Massachusetts Daily Collegian

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A free and responsible press serving the UMass community since 1890

Massachusetts Daily Collegian

A free and responsible press serving the UMass community since 1890

Massachusetts Daily Collegian

Angel Olsen’s stirring vision is fully realized on ‘My Woman’

(Willem Schalekamp Flickr)
(Willem Schalekamp Flickr)

There is something unshakeably familiar about the synthesizer that hums behind “Intern,” the opener of Angel Olsen’s new album, “My Woman.”

Its movements sound excitable and welcoming, like the background music of an advertisement directed at tourists or prospective students. Over its pulse, one can picture bustling streets, plenty of smiling faces and bountiful green space, ending with a message imploring you to come see it all for yourself.

Of course, even a cursory look below the shimmering surface of “Intern” will actually reveal that the creator of this seemingly idyllic environment wants nothing but to leave it. “I am going to fall in love with you some day/I’m gonna fall in love and run away,” Olsen sings, injecting lifetimes of wanderlust into every note and equal amounts of disconcerting sunniness into the song’s plastic, synth-driven background.

“My Woman,” released Sept. 2, lives off of this dichotomy. The music that churns restlessly behind Olsen’s raw songwriting is a misleading frame, painting rose-colored pictures that Olsen never fails to disrupt. Olsen calls Asheville, N.C.—long a crossroads of rock, folk and country–home, and it shows. While the music constantly dips into the inherent warmth of these genres, Olsen openly flouts their boundaries in her words, almost all of which hit like a train.

Musically, “Heart Shaped Face” is a wonderful dash of soul. Like the best of its contemporaries in the genre, each instrument seems to have a perfect sense of time, keeping their statements brief and to the point, before ceding the spotlight back to their conductor.

For Olsen herself, “Heart Shaped Face” is the portrait of a disintegrating relationship, a slow-to-develop storm delivered with awe-inspiring tranquility. “I’ve seen you, changing,” she repeats to open the track, before immediately questioning the song’s subject. “Was it me you were thinking of?/All the time when you thought of me,” “Was it a feeling you thought I could dig up or erase?” she coolly demands.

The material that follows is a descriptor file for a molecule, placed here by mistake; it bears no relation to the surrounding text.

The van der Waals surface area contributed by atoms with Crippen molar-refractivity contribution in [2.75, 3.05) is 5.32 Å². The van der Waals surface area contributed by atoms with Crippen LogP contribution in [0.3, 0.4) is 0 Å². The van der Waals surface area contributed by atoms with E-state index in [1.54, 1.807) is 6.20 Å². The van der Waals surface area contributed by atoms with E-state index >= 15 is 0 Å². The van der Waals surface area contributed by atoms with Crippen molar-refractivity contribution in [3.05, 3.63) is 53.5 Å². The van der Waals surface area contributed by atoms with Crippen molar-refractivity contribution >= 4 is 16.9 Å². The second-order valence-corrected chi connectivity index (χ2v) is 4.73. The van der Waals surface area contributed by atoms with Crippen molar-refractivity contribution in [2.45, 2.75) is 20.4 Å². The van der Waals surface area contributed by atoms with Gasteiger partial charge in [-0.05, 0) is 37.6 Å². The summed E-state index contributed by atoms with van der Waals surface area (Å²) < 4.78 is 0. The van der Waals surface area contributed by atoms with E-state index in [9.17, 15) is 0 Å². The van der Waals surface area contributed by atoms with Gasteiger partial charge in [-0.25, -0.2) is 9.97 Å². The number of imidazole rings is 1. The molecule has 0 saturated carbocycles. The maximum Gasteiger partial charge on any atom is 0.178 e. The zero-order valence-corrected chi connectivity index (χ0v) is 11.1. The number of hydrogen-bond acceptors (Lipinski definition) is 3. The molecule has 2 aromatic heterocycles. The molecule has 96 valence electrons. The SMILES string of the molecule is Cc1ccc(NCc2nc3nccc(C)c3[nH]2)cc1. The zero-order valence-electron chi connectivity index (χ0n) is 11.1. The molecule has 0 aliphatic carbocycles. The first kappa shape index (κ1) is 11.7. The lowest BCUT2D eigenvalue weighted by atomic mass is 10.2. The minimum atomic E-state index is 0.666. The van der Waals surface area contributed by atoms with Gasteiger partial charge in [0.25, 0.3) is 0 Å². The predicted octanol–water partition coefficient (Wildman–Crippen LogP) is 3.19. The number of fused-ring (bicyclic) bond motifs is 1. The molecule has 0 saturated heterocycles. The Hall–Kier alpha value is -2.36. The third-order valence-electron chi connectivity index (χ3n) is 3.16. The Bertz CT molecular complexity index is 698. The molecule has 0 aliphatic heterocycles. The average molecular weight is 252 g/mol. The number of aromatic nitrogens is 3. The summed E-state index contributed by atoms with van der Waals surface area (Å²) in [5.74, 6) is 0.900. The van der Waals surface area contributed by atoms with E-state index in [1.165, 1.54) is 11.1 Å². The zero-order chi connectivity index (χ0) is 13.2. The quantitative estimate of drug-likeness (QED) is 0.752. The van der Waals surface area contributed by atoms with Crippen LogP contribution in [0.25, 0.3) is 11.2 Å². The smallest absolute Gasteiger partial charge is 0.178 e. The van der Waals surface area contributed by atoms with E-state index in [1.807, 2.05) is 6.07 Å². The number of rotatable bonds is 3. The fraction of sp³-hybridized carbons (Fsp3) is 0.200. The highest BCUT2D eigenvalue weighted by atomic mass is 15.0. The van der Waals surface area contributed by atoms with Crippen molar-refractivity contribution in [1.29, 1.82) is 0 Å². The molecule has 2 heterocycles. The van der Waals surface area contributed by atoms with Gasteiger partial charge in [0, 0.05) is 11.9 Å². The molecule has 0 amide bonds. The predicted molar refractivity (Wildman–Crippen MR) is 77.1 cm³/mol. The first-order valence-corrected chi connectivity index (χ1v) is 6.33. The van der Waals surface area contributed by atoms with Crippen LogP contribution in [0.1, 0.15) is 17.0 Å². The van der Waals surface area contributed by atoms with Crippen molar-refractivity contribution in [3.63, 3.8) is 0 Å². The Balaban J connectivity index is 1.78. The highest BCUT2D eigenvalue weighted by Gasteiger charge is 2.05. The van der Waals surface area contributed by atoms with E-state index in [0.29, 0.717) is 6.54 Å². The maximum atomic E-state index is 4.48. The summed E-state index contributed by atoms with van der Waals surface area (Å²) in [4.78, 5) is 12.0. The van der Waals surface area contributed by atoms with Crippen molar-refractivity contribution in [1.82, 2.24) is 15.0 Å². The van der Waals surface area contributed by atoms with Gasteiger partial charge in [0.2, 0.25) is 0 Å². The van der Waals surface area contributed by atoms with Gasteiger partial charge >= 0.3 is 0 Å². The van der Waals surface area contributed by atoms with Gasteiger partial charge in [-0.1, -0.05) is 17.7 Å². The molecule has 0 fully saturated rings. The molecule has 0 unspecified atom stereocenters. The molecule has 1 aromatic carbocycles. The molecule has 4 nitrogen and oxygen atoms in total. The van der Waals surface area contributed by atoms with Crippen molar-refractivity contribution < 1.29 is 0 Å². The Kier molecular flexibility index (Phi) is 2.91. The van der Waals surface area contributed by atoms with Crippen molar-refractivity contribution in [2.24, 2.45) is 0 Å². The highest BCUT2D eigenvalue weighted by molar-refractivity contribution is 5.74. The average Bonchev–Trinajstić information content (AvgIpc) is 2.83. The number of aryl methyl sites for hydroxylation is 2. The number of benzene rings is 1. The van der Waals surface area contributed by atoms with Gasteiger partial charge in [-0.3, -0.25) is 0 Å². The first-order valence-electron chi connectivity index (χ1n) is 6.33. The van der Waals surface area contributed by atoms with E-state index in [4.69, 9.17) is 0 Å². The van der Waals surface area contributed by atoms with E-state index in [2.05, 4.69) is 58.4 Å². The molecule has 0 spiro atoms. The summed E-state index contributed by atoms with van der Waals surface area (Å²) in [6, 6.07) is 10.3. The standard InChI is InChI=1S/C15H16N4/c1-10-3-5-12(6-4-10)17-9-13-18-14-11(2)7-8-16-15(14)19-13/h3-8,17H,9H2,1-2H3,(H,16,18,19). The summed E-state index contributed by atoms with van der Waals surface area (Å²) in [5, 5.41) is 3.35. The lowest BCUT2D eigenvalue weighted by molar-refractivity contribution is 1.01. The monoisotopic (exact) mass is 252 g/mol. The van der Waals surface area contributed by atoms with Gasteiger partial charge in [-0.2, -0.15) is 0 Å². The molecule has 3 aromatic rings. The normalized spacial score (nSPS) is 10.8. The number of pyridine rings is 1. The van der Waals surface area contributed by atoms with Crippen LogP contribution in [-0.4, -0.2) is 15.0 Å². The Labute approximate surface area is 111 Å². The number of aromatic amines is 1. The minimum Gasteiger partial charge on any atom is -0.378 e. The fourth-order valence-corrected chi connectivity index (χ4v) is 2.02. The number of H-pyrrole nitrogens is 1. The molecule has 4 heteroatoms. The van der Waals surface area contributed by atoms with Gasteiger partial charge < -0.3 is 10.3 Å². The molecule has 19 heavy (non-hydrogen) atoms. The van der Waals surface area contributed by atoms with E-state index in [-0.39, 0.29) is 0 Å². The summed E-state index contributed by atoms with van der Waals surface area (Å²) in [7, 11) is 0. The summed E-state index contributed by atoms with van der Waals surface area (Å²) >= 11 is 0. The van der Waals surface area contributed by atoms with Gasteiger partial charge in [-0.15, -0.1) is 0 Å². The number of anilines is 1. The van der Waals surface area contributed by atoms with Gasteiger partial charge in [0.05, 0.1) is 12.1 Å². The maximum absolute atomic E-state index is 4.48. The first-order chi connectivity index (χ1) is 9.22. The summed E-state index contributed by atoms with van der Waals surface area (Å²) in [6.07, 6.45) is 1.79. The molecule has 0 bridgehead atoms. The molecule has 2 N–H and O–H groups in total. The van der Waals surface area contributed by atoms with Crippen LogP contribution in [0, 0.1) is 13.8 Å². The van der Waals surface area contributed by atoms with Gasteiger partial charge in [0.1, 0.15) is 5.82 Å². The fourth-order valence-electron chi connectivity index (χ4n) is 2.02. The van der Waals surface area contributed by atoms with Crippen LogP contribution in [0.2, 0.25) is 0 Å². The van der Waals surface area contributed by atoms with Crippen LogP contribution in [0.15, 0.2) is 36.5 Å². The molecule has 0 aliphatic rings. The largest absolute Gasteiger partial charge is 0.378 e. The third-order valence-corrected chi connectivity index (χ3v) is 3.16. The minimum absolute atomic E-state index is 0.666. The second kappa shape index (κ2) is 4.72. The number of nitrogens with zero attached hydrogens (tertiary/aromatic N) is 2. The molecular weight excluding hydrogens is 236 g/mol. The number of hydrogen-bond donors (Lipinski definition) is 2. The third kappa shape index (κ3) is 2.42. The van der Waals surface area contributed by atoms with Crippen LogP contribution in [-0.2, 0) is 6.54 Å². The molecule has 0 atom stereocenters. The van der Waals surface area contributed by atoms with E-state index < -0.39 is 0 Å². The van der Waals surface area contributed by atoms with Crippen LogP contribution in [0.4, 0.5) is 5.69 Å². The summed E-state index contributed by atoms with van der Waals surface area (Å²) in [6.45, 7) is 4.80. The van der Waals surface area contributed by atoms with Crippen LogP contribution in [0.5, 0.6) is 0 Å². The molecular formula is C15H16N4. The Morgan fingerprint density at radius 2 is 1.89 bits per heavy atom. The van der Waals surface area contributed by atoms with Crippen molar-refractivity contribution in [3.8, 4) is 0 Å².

Before the song’s subject can reclaim lost ground, Olsen ends the interaction with a sweetly delivered, but absolutely brutal kiss-off. “Have whatever love you wanna have/But I can’t be here anymore.”

On “Shut Up Kiss Me,” Olsen is just as blunt and convincing. Over the most bone-simple of countrified garage-punk backing tracks, she turns in perhaps the most convincing revival of glam rock in this millennium. The chorus, anchored on Olsen’s spewing of “shut up, kiss me hold me tight,” virtually makes the verses, and anything else the listener might be focusing on at that moment, irrelevant.

Just as impactful, though, are the times when Olsen seems to lose that effortless cool, her self-assuredness in shattering the listener’s first conceptions of her and the environments that she builds.

Olsen cloaks “Those Were the Days” in memories, oscillating uncertainly between nostalgia and regret. The blissful guitars, drenched in reverb, make the song feel like a dream, whereas Olsen’s painfully vivid self-doubt keeps it anchored in reality.

Olsen opens the track with the question “Do you remember the way that it used to be?”, morosely grasping at the straws of a place, time and feeling that are increasingly fading from her memory. She soon proves to be a bit of an unreliable narrator though, cooing “See how you’re laughing with those you don’t know as well/I hear you saying I’m the one but I wish I could tell.”

Though the resigned waltz playing behind her suggests a perfect memory and a black-and-white divide between the highs and lows of the relationship, the listener is left with those words with the same uneasiness Olsen is writing about.

“My Woman,” and Olsen herself, are remarkable in that way. She takes great pains to build immersive, comfortable worlds for the listener and then takes equal pains to distort and cloud them. In a time when Americana has become tired as a genre, Olsen takes its elements and remakes its sound in her own remarkable image.

Jackson Maxwell can be reached at [email protected].

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